The power of introverts
There are many positive aspects to introversion that can also be exploited in working life. One obvious strength is the ability to tolerate monotony. Introverted people have a rich internal dialogue, so there is no need to seek so much stimuli from the outside world. Tolerance of boredom as well as an inherent ability to concentrate also partly explains the fact that introverts tend to be more successful academically. (Jonkman 2015, 172).
Introverts are usually characterized by punctuality and respect for time. Introverts also tend to manage their time better than extroverts. Studies show that extroverted people perceive the passage of time differently than introverted people – extroverts think time passes faster than introverts. (Jonkman 2015, 28.)
Introverts and extroverts also process information differently. Introverted people perform better in tasks that require in-depth and long-term thinking. Introverts think slowly but as large entities and receive a lot of information before ending up with analysis.
Introverts are usually also good at interpreting social situations and their strengths include emotional intelligence. This is thought to be because introverts constantly observe and analyse what is going on around them.
Introverts and sensitive persons feel it’s important for their occupation to have meaning for them personally (Sand 2018, 61). Many choose a career that provides care for others and others choose a routine job which is not too stimulating for them. Many authors and musicians are also introverted. To be talented in something, a person usually needs a large number of repetitions. Introverts are usually good at repeating, as discipline and patience are usually the characteristics of an introvert.
What introverts need
I remember being nervous and having palpitates during our first training sessions in Proakatemia. I overthought about what I’m going to say because I wanted things to come out perfectly and I was nervous that everyone will stare at me. I wanted to contribute to a group conversation, but I overthought what I’m about to say to the point where the topic had already changed.
For introverts it’s important that there are enough breaks in the discussions so that even slower thinkers can contribute. I actually often find myself expressing myself better in writing than orally. Written communication has the advantage that I can participate at my own tempo – I can take time to consider my answers. That’s one of the reasons I also dread phone calls, not having the time to consider what I need to say.
Speaking of considering, introverts often need more time to make rational decisions. They should be given enough information to support their decision making and let them think about it in peace. Making spontaneous decisions is often difficult for introverts. Introverts can receive a huge amount of information, but after that, introverts need time to sort the information in their head, look at it, and evaluate it. After analysis, introverts may see the matter quite differently than it first looked. So, introverts need time to think so that their strength, their ability to analyse, is not wasted. (Jonkman 2015, 228.)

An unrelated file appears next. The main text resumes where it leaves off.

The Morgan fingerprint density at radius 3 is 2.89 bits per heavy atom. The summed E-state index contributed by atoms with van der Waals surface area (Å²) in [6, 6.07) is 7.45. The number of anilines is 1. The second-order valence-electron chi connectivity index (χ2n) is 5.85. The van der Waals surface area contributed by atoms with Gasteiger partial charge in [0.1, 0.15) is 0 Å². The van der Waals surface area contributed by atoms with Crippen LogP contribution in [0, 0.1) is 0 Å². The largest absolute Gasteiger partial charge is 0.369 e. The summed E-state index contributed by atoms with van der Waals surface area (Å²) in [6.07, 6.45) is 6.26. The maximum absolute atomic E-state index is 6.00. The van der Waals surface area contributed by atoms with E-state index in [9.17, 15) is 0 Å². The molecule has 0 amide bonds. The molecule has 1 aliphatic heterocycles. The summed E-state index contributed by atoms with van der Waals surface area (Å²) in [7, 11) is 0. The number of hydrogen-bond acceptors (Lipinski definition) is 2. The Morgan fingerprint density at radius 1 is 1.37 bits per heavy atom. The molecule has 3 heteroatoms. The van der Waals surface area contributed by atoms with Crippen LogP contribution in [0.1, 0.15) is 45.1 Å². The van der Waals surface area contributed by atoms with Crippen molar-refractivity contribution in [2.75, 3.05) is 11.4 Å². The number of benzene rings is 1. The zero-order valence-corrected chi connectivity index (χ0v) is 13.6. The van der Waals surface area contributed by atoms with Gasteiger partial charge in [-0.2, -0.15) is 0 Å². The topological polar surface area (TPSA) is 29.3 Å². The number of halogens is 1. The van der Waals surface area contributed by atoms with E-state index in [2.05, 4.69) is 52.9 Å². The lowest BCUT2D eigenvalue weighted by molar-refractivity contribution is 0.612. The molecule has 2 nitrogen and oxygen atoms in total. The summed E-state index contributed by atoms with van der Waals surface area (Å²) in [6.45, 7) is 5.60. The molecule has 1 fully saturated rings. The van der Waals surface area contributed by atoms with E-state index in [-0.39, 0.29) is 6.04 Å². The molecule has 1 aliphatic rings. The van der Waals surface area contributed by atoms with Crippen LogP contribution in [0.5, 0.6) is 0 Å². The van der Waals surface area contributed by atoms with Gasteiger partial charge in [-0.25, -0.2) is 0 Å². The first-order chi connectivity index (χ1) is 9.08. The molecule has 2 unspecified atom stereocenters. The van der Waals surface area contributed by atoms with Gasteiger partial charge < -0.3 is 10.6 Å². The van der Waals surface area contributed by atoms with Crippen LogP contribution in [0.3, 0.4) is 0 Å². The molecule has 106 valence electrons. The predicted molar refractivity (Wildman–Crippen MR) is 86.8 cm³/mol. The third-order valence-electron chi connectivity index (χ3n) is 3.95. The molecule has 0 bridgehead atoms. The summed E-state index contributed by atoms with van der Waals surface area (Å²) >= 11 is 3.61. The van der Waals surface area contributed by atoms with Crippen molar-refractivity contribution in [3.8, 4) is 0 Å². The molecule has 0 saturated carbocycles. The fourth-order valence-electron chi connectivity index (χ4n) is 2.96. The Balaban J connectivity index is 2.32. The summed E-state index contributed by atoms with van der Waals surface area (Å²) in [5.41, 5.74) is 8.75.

Studies have shown that group brainstorming sessions are often dominated by the most verbal participants – the loudest people get their ideas through. However, creativity often needs loneliness, and the best ideas are often only generated after the meetings. (Jonkman 2015, 228.) Introverts often have incidents in which what they have said was ignored but, later, when someone else said the same thing – only in a louder voice and with greater self-confidence – it won applause. Unfortunately, it’s part of our culture that we listen most to extroverts. However, we can all contribute to this by preparing the meetings well before, giving participants enough time to analyse the information as well as asking and listening to the opinions of quieter people.
Stress and noise degrade introvert performance. The pressure causes the introvert’s ability to function to decline and they become passive. The key to maximizing our talents is for us all to put ourselves in the zone of stimulation that is right for us. In the workplace, introverts like calm surroundings. That’s why open-plan offices are often difficult for introverts because concentration is constantly interrupted by something. For introverts, the phone conversations of others or the sound of text messages can be great irritation and a source of distraction. (Jonkman 2015, 221.)
Introverts also need privacy, freedom, and autonomy at work so it’s important to consider those needs. Usually, introverts achieve the best results when they can work undisturbed and quietly, where they disappear into deep concentration or a state of flow. The more freedom that we give introverts to be themselves, the more likely they are to come up with their own unique solutions to problems.
Introverts save their social energy on events where it is needed. Excessive sociality causes introverts neural network to heat up, making it difficult to enjoy the situation. Despite this, introverts like people and need people around them. Introverts think the best thing is to be together without having to constantly talk and react to something.
Introverts as a leaders
Leadership requires the ability to work and communicate well with people, attend and lead meetings and often speak in public. These expectations tend to favour extroverts in leadership roles and organizations may ignore the strengths of introverts as leaders. But an introvert and an extrovert lead differently.